Art museums offer us a glimpse of history and culture of different countries from all over the world through the medium of art and are an excellent way for the present generation to gain knowledge and improve our understanding of various historically important eras. Museums often display collections of art for the audience to appreciate and analyse the artist’s work and also give us insight on the evolution of human race throughout the centuries. During my visit to the Northwest Museum of Arts & Culture, I studied the exquisite works of art with keen interest which considerably improved my understanding of the different aspects and types of art.
Northwest Museum of Arts & Culture (MAC) houses exhibits revolving around American Indian and other cultures, regional history and visual art. Being a first time visitor to this museum, I had my fair share of doubts and apprehensions so before I visited the museum I made a rough plan with ideas chalked out broadly about what all I wanted to see. I visited the museum on a weekday in order to avoid huge queues and overflow of people. As I entered one of the galleries, I was a little awe struck and it took me a while to adjust myself to the beauty and creativity which the artists exhibited there.
The first exhibit I liked is called George Small (Rocky boy) and Son by photographer Richard T. Lewis. It showed a tribal man holding a small baby. While there was very little information regarding the photograph, it kind of attracted me and I felt as if the people in the painting were speaking to me. The man was from the Blackfoot tribe (Native American) and it made me go home and search more details about the same which increased my knowledge about the Blackfoot Indians. They are the original residents of the northern Plains, particularly Montana, Idaho, and Alberta, Canada. Most Blackfoot people are still residing in those regions today. Honestly, I’m not very well versed with the Native American history so this photograph really made me curious about this tribe and their history and culture in general which made me research more about it. I think that is the beauty of museums. More often than not we retain some part of the visual we witnessed and then reflect more on it and dig deeper into the details.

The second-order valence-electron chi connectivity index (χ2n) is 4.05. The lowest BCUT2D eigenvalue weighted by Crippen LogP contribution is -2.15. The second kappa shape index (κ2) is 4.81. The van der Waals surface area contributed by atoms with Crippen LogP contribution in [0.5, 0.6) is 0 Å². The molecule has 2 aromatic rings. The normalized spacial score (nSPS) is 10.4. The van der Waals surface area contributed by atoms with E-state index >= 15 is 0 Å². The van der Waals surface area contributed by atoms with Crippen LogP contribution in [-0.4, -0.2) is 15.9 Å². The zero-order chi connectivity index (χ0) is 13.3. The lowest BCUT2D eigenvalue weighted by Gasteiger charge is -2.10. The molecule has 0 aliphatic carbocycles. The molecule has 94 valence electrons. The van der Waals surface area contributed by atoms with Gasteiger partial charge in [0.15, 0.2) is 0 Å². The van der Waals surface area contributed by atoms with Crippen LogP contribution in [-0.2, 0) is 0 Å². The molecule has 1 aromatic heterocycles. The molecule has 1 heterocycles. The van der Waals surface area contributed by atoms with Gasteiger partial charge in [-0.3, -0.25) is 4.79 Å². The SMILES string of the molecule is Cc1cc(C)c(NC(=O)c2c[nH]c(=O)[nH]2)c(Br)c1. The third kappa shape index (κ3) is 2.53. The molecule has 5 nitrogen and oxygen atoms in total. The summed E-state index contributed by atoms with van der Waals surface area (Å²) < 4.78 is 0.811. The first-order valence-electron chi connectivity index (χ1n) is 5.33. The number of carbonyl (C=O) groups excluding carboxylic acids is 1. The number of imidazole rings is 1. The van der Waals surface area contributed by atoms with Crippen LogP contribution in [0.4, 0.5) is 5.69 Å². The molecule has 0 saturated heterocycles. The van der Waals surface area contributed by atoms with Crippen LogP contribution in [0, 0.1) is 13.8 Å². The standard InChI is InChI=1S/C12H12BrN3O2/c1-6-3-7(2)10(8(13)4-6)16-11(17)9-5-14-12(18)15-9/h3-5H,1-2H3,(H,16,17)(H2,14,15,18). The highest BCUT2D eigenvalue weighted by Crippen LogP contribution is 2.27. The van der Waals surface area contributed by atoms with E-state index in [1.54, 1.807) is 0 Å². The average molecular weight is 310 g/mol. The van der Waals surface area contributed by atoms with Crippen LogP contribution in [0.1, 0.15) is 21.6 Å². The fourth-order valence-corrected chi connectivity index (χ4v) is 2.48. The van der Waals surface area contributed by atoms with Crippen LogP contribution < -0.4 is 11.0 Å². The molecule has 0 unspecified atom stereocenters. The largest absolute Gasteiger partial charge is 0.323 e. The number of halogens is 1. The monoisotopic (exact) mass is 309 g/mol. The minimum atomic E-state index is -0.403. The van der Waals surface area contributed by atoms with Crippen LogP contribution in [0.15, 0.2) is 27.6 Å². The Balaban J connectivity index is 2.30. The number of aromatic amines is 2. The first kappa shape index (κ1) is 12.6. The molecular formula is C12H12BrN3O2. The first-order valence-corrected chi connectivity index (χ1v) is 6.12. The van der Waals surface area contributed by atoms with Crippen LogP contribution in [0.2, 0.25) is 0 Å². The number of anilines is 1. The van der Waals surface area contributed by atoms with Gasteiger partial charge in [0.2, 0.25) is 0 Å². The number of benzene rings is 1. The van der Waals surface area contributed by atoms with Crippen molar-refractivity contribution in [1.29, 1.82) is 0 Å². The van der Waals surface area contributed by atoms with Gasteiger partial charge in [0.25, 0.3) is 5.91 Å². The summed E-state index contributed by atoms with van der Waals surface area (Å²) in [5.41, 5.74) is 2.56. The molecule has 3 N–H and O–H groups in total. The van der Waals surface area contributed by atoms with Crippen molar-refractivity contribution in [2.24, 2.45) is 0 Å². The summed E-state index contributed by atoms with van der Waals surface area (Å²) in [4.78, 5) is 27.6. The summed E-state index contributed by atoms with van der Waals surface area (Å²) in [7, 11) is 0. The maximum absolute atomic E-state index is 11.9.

I walked around a bit in the gallery and then came across a very interesting photograph showing a big group of men (mostly workers with shabby clothes) in a tavern having beer. The title made me more curious and i understood from the details under the title Kodak Moments that the company Kodak in 1900 introduced cheap cameras prices at $1 to promote snapshot photography and make it available to the common people. Their catchy slogan was “You press the button, we do the rest”. This led to a great number of people taking into photography and this museum has a significant number of images of the Northwest Inland taken by various photographers, both professions and hobbyists, showing their culture and legacy. This may have marked a new beginning or as we call a revolution in the history of photography as these small changes and reforms always bring about a general change in the likings or interests of people.
Another photograph that I particularly liked was again by Richard T. Lewis captioned Catherine Pascal and Her Mother Cecile Pascal (1991). Initially it looked like a simple mother daughter photograph but there was an aura of simplicity and charm in this photograph. It was the picture of an old midwife called Celine Pascal who served many Indian and white families by delivering babies during the 1900s and as common families do, she also passed her skills to her daughter Catherine who is accompanying her in the picture. This photograph shows how culture and our social set up leads to the continuation of family tradition in different societies irrespective of the geographical location. The social norms are set in a way that people often do not explore the other and mostly better possibilities that may arrive in their life for a better future. Rather they follow their family legacy and the chain continues.
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